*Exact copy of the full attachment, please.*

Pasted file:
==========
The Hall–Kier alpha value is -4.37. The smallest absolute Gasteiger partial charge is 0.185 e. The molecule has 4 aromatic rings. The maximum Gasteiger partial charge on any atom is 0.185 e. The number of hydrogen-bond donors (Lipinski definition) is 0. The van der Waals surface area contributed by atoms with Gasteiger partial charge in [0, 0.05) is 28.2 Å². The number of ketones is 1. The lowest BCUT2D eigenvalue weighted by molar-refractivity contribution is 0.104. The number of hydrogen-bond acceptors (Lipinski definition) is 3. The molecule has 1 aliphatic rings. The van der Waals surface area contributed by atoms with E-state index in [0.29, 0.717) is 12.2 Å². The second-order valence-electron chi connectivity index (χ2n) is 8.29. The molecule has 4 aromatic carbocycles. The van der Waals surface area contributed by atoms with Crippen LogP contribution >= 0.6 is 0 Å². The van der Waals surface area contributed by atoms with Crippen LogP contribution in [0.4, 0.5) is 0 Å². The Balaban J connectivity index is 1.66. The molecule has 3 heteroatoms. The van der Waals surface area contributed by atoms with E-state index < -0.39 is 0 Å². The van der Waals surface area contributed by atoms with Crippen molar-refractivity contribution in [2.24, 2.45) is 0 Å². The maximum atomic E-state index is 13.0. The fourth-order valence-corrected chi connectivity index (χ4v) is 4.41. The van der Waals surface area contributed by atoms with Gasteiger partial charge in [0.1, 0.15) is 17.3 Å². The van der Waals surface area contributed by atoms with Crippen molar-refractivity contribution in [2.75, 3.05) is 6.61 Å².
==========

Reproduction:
The Hall–Kier alpha value is -4.37. The smallest absolute Gasteiger partial charge is 0.185 e. The molecule has 4 aromatic rings. The maximum Gasteiger partial charge on any atom is 0.185 e. The number of hydrogen-bond donors (Lipinski definition) is 0. The van der Waals surface area contributed by atoms with Gasteiger partial charge in [0, 0.05) is 28.2 Å². The number of ketones is 1. The lowest BCUT2D eigenvalue weighted by molar-refractivity contribution is 0.104. The number of hydrogen-bond acceptors (Lipinski definition) is 3. The molecule has 1 aliphatic rings. The van der Waals surface area contributed by atoms with E-state index in [0.29, 0.717) is 12.2 Å². The second-order valence-electron chi connectivity index (χ2n) is 8.29. The molecule has 4 aromatic carbocycles. The van der Waals surface area contributed by atoms with Crippen LogP contribution >= 0.6 is 0 Å². The van der Waals surface area contributed by atoms with Crippen LogP contribution in [0.4, 0.5) is 0 Å². The Balaban J connectivity index is 1.66. The molecule has 3 heteroatoms. The van der Waals surface area contributed by atoms with E-state index < -0.39 is 0 Å². The van der Waals surface area contributed by atoms with Crippen molar-refractivity contribution in [2.24, 2.45) is 0 Å². The maximum atomic E-state index is 13.0. The fourth-order valence-corrected chi connectivity index (χ4v) is 4.41. The van der Waals surface area contributed by atoms with Gasteiger partial charge in [0.1, 0.15) is 17.3 Å². The van der Waals surface area contributed by atoms with Crippen molar-refractivity contribution in [2.75, 3.05) is 6.61 Å².